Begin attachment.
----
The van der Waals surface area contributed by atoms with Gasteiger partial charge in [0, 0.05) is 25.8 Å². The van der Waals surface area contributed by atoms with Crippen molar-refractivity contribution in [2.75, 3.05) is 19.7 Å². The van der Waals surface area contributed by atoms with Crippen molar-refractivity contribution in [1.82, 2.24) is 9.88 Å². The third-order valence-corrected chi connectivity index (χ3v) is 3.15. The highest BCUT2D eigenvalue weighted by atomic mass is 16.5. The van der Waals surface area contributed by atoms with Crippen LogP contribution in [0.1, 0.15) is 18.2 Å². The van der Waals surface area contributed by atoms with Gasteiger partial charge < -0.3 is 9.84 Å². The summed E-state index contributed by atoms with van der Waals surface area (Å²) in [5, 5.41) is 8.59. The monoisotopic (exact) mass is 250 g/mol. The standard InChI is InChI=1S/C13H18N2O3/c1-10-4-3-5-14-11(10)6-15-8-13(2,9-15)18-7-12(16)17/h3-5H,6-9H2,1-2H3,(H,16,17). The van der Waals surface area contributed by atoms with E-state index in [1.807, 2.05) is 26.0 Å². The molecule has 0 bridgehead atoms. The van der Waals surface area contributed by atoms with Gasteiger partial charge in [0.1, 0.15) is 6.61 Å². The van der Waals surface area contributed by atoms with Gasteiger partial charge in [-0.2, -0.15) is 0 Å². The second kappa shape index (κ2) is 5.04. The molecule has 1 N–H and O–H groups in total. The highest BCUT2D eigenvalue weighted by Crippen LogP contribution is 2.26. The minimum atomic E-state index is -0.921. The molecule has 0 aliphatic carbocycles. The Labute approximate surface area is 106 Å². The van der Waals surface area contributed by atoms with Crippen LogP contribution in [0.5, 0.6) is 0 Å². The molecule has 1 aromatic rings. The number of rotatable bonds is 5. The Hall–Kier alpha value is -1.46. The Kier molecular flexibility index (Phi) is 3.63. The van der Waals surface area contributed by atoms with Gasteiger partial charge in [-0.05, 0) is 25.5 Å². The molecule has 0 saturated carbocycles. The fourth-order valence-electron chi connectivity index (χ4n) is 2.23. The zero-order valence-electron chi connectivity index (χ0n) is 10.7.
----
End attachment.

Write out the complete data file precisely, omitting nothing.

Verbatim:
The van der Waals surface area contributed by atoms with Gasteiger partial charge in [0, 0.05) is 25.8 Å². The van der Waals surface area contributed by atoms with Crippen molar-refractivity contribution in [2.75, 3.05) is 19.7 Å². The van der Waals surface area contributed by atoms with Crippen molar-refractivity contribution in [1.82, 2.24) is 9.88 Å². The third-order valence-corrected chi connectivity index (χ3v) is 3.15. The highest BCUT2D eigenvalue weighted by atomic mass is 16.5. The van der Waals surface area contributed by atoms with Crippen LogP contribution in [0.1, 0.15) is 18.2 Å². The van der Waals surface area contributed by atoms with Gasteiger partial charge < -0.3 is 9.84 Å². The summed E-state index contributed by atoms with van der Waals surface area (Å²) in [5, 5.41) is 8.59. The monoisotopic (exact) mass is 250 g/mol. The standard InChI is InChI=1S/C13H18N2O3/c1-10-4-3-5-14-11(10)6-15-8-13(2,9-15)18-7-12(16)17/h3-5H,6-9H2,1-2H3,(H,16,17). The van der Waals surface area contributed by atoms with E-state index in [1.807, 2.05) is 26.0 Å². The molecule has 0 bridgehead atoms. The van der Waals surface area contributed by atoms with Gasteiger partial charge in [0.1, 0.15) is 6.61 Å². The van der Waals surface area contributed by atoms with Gasteiger partial charge in [-0.2, -0.15) is 0 Å². The second kappa shape index (κ2) is 5.04. The molecule has 1 N–H and O–H groups in total. The highest BCUT2D eigenvalue weighted by Crippen LogP contribution is 2.26. The minimum atomic E-state index is -0.921. The molecule has 0 aliphatic carbocycles. The Labute approximate surface area is 106 Å². The van der Waals surface area contributed by atoms with Crippen LogP contribution in [0.5, 0.6) is 0 Å². The molecule has 1 aromatic rings. The number of rotatable bonds is 5. The Hall–Kier alpha value is -1.46. The Kier molecular flexibility index (Phi) is 3.63. The van der Waals surface area contributed by atoms with Gasteiger partial charge in [-0.05, 0) is 25.5 Å². The molecule has 0 saturated carbocycles. The fourth-order valence-electron chi connectivity index (χ4n) is 2.23. The zero-order valence-electron chi connectivity index (χ0n) is 10.7.